Magazine article American Banker

Jackson Hewitt Develops Late-Season Refund Loan

Magazine article American Banker

Jackson Hewitt Develops Late-Season Refund Loan

Article excerpt

Jackson Hewitt Tax Service Inc. plans to introduce a loan product today that will let late-season tax filers receive the balance of their refunds two weeks after obtaining a partial refund anticipation loan.

Michael Lister, the Parsippany, N.J., company's chairman and chief executive, said in a conference call Wednesday with analysts that the product was created as an "enhancement" to its refund anticipation loans. The products allow consumers "to take advantage of opportunities right now like booking a trip or paying for a repair."

Jackson Hewitt did not reveal many details about the new product, which would charge consumers who file late in the tax season a fee of less than $14, in addition to normal fees on its refund anticipation loans.

John Neff, an analyst at William Blair & Co. LLC, said the loan is "more of an intermediary product" for consumers who are "a little less urgent" about obtaining the funds. He also said the product was an attempt by Jackson Hewitt to increase business later in the tax season (March and April), when the company says more consumers are filing.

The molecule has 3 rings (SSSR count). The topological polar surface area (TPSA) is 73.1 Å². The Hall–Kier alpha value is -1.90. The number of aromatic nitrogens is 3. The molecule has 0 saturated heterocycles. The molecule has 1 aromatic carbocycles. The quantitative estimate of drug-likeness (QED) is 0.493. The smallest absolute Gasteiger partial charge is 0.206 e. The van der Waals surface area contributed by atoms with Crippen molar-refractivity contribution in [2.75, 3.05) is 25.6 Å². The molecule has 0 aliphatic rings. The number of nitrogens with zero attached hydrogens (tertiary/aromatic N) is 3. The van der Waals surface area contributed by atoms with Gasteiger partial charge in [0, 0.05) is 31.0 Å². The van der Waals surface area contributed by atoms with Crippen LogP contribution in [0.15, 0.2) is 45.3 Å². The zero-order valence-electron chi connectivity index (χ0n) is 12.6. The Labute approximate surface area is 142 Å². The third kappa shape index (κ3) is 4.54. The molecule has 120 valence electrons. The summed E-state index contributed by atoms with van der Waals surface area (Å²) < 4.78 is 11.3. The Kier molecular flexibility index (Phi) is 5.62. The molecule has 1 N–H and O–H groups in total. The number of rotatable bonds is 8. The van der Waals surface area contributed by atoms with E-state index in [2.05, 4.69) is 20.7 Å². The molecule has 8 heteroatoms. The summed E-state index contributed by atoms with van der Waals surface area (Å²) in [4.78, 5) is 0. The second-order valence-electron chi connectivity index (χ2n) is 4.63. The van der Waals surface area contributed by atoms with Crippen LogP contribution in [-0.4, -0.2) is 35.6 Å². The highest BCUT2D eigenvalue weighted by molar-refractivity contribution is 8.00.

Jackson Hewitt spent the bulk of its third-quarter conference call discussing the shift in customer volume to later in the tax season. "The slow start to the tax season ... more than offset the benefit of an additional day at the end of the quarter as compared to the same period in the prior year," the company said.

For its fiscal third quarter, which ended Jan. 31, Jackson Hewitt reported that its net income rose 13% from a year earlier, to $27.5 million. Earnings of 83 cents a share would have been 3 cents higher if not for litigation costs. The average Wall Street estimate had called for earnings of 92 cents a share.

Fiscal third-quarter revenue grew 20.2%, to $114.4 million, but expenses increased 24%, because of higher marketing and advertising spending, as well as increased operations and labor costs related to opening new locations. …

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